U.S.-Africa Trade Summit Must Not Ignore Cost of Denying LGBT Human Rights

Contact: Suzanne Trimel, Communications Director, 212-430-6018, strimel@iglhrc.org

(New York, July 29, 2014) – President Barack Obama must back up his rhetoric on global LGBT rights by raising concerns directly with African trading partners about entrenched violence and discrimination based on sexual orientation or gender identity, the International Gay and Lesbian Human Rights Commission (IGLHRC) said today. African leaders will be in Washington DC for the first-ever U.S.-Africa Leaders Summit Aug. 4-6, and IGLHRC urges President Obama to guarantee that human rights will be prioritized under any new U.S. economic alliance.

The organization said the cost of discrimination and exclusion of LGBT people must be addressed to accurately assess the opportunities for trade, investment and growth in Africa. In addition, protecting the basic rights of LGBT people must be an intrinsic part of the discussion about reauthorization of the Africa Growth and Opportunity Act and part of the U.S. Trade Representative’s engagement on trade and investment on the continent.

“In pushing for greater trade with Africa, President Obama should not miss a critical opportunity to urge the continent’s leaders to confront the economic and social devastation caused by discrimination and violence against lesbian, gay, bisexual and transgender individuals,” said Jessica Stern, IGLHRC Executive Director.  “It would be tragic for the United States to help increase prosperity that benefits some but excludes many millions in the LGBT community in Africa. The United States will be sending a mixed message if its trade strategy appears to ignore life-threatening discrimination and violence against LGBT people.”

Specifically, the New York-based rights organization with its Africa Program headquartered in Johannesburg called on the Obama administration to:

  • Reinforce with African trade partners the fact that discrimination against LGBT individuals violates eligibility requirements under the U.S. Africa Growth and Opportunity Act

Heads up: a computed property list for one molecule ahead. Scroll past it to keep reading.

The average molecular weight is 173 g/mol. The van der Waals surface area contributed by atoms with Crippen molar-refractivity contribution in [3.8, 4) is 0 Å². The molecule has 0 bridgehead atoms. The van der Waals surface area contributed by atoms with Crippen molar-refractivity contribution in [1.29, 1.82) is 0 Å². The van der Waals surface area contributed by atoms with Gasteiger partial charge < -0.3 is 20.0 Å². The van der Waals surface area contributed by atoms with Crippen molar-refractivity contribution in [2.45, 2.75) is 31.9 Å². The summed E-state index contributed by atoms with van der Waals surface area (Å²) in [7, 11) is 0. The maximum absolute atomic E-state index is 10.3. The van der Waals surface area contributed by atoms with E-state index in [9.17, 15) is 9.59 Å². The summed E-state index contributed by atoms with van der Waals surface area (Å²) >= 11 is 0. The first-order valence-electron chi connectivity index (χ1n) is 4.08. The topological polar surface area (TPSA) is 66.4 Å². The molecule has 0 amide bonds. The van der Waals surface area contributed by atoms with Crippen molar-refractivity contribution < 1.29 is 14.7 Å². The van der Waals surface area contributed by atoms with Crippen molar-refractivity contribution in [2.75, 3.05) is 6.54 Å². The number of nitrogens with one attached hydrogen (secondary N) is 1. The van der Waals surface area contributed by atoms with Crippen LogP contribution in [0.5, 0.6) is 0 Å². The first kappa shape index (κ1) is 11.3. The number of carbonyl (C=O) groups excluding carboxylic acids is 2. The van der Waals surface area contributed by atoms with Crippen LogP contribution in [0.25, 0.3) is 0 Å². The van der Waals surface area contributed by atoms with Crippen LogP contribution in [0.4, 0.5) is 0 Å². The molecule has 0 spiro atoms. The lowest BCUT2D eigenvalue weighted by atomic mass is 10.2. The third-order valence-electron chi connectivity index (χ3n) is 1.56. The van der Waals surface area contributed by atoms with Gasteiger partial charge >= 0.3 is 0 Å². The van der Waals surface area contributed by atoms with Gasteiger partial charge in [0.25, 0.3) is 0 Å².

• Demand guarantees from African government trade partners that violence against LGBT individuals will be fully, independently and fairly investigated with those responsible held to account
  • Require that the US Trade Representative develop a plan to implement President Obama’s 2011 memorandum to advance the human rights of lesbian, gay, bisexual and transgender individuals in the context of work in Africa.

Read IGLHRC’s letter to President Obama.

Most sub-Saharan African countries penalize individuals because of their real or perceived sexual orientation or gender identity or homosexual conduct.  Discriminatory laws carry potential prison sentences up to life imprisonment. 

Stern said: “Discrimination due to sexual orientation or gender identity is hardwired into laws on the continent that can have dire – even deadly – consequences. Individuals are prevented from getting jobs or medical treatment, going to school, or even obtaining housing.  As a result, LGBT individuals are over-represented among the underemployed, homeless and under-educated.”

Research shows that homophobia and transphobia carry a penalty for a country’s economy, lowering per capital gross domestic product and generating unnecessary health costs.  In addition, violence motivated by discrimination has a significant productivity cost to businesses, and corporations also lose when some of the employees cannot rise to positions where skills are needed without risking their own safety.

IGLHRC also urged U.S.-based corporations operating or considering operating in Africa to do the following:

  • Adopt and implement LGBT-inclusive personnel policies for staff in all locations
  • Recognize same-sex couples and their families with full access to benefits, including for those stationed in Africa
  • Ensure that health coverage globally extends complete coverage to transgender employees
  • Work with the U.S. Trade Representative’s office to address the cost to productivity of homophobia and transphobia.